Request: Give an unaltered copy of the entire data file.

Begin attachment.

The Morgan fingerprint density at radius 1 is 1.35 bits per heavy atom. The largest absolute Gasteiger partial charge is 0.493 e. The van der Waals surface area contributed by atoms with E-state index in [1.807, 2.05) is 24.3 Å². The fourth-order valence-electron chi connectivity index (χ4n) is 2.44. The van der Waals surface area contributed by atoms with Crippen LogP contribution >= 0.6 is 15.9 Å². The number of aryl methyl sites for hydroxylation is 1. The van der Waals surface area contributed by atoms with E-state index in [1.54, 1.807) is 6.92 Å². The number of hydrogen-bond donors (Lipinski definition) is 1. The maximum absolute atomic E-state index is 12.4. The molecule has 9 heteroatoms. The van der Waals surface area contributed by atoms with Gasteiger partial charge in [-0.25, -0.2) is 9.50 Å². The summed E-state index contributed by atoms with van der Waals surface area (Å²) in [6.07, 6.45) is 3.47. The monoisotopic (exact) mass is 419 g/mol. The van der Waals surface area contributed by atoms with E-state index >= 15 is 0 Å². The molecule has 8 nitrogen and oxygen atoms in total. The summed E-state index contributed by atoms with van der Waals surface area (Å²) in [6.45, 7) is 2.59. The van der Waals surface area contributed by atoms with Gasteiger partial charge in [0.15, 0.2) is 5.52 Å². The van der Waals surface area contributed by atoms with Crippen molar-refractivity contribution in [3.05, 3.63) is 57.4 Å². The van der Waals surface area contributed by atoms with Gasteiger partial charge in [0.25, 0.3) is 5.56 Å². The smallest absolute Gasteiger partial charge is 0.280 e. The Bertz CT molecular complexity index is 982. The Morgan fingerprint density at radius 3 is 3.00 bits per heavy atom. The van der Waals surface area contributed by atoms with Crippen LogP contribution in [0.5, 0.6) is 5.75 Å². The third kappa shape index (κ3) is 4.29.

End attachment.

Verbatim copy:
The Morgan fingerprint density at radius 1 is 1.35 bits per heavy atom. The largest absolute Gasteiger partial charge is 0.493 e. The van der Waals surface area contributed by atoms with E-state index in [1.807, 2.05) is 24.3 Å². The fourth-order valence-electron chi connectivity index (χ4n) is 2.44. The van der Waals surface area contributed by atoms with Crippen LogP contribution >= 0.6 is 15.9 Å². The number of aryl methyl sites for hydroxylation is 1. The van der Waals surface area contributed by atoms with E-state index in [1.54, 1.807) is 6.92 Å². The number of hydrogen-bond donors (Lipinski definition) is 1. The maximum absolute atomic E-state index is 12.4. The molecule has 9 heteroatoms. The van der Waals surface area contributed by atoms with Gasteiger partial charge in [-0.25, -0.2) is 9.50 Å². The summed E-state index contributed by atoms with van der Waals surface area (Å²) in [6.07, 6.45) is 3.47. The monoisotopic (exact) mass is 419 g/mol. The van der Waals surface area contributed by atoms with E-state index >= 15 is 0 Å². The molecule has 8 nitrogen and oxygen atoms in total. The summed E-state index contributed by atoms with van der Waals surface area (Å²) in [6.45, 7) is 2.59. The van der Waals surface area contributed by atoms with Gasteiger partial charge in [0.15, 0.2) is 5.52 Å². The van der Waals surface area contributed by atoms with Crippen molar-refractivity contribution in [3.05, 3.63) is 57.4 Å². The van der Waals surface area contributed by atoms with Gasteiger partial charge in [0.25, 0.3) is 5.56 Å². The smallest absolute Gasteiger partial charge is 0.280 e. The Bertz CT molecular complexity index is 982. The Morgan fingerprint density at radius 3 is 3.00 bits per heavy atom. The van der Waals surface area contributed by atoms with Crippen LogP contribution in [0.5, 0.6) is 5.75 Å². The third kappa shape index (κ3) is 4.29.